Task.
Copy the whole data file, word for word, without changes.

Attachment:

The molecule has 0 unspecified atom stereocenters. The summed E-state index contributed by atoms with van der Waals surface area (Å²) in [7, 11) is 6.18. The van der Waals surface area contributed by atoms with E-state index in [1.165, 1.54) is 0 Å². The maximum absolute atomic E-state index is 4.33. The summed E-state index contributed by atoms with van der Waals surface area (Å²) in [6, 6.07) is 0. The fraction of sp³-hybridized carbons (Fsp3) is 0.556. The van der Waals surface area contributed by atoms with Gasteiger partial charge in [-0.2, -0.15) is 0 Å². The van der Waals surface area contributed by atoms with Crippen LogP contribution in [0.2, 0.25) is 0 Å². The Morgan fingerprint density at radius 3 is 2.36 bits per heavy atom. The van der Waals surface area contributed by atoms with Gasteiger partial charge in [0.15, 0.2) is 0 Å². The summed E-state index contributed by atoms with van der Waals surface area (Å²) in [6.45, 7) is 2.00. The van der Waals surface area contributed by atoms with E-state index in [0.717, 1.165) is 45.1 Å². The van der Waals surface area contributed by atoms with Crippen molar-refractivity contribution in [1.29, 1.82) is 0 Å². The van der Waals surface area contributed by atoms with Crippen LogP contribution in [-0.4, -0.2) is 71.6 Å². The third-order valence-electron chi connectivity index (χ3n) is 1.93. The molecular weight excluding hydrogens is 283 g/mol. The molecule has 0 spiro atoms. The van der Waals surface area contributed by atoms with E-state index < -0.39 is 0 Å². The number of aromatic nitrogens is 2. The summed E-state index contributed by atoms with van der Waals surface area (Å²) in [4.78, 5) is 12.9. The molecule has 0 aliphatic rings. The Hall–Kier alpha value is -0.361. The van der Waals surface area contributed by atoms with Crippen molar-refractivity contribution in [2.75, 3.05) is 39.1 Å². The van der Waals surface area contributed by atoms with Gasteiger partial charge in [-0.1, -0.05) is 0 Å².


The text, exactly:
The molecule has 0 unspecified atom stereocenters. The summed E-state index contributed by atoms with van der Waals surface area (Å²) in [7, 11) is 6.18. The van der Waals surface area contributed by atoms with E-state index in [1.165, 1.54) is 0 Å². The maximum absolute atomic E-state index is 4.33. The summed E-state index contributed by atoms with van der Waals surface area (Å²) in [6, 6.07) is 0. The fraction of sp³-hybridized carbons (Fsp3) is 0.556. The van der Waals surface area contributed by atoms with Gasteiger partial charge in [-0.2, -0.15) is 0 Å². The van der Waals surface area contributed by atoms with Crippen LogP contribution in [0.2, 0.25) is 0 Å². The Morgan fingerprint density at radius 3 is 2.36 bits per heavy atom. The van der Waals surface area contributed by atoms with Gasteiger partial charge in [0.15, 0.2) is 0 Å². The summed E-state index contributed by atoms with van der Waals surface area (Å²) in [6.45, 7) is 2.00. The van der Waals surface area contributed by atoms with E-state index in [0.717, 1.165) is 45.1 Å². The van der Waals surface area contributed by atoms with Crippen molar-refractivity contribution in [1.29, 1.82) is 0 Å². The van der Waals surface area contributed by atoms with Crippen LogP contribution in [-0.4, -0.2) is 71.6 Å². The third-order valence-electron chi connectivity index (χ3n) is 1.93. The molecular weight excluding hydrogens is 283 g/mol. The molecule has 0 spiro atoms. The van der Waals surface area contributed by atoms with E-state index < -0.39 is 0 Å². The number of aromatic nitrogens is 2. The summed E-state index contributed by atoms with van der Waals surface area (Å²) in [4.78, 5) is 12.9. The molecule has 0 aliphatic rings. The Hall–Kier alpha value is -0.361. The van der Waals surface area contributed by atoms with Crippen molar-refractivity contribution in [2.75, 3.05) is 39.1 Å². The van der Waals surface area contributed by atoms with Gasteiger partial charge in [-0.1, -0.05) is 0 Å².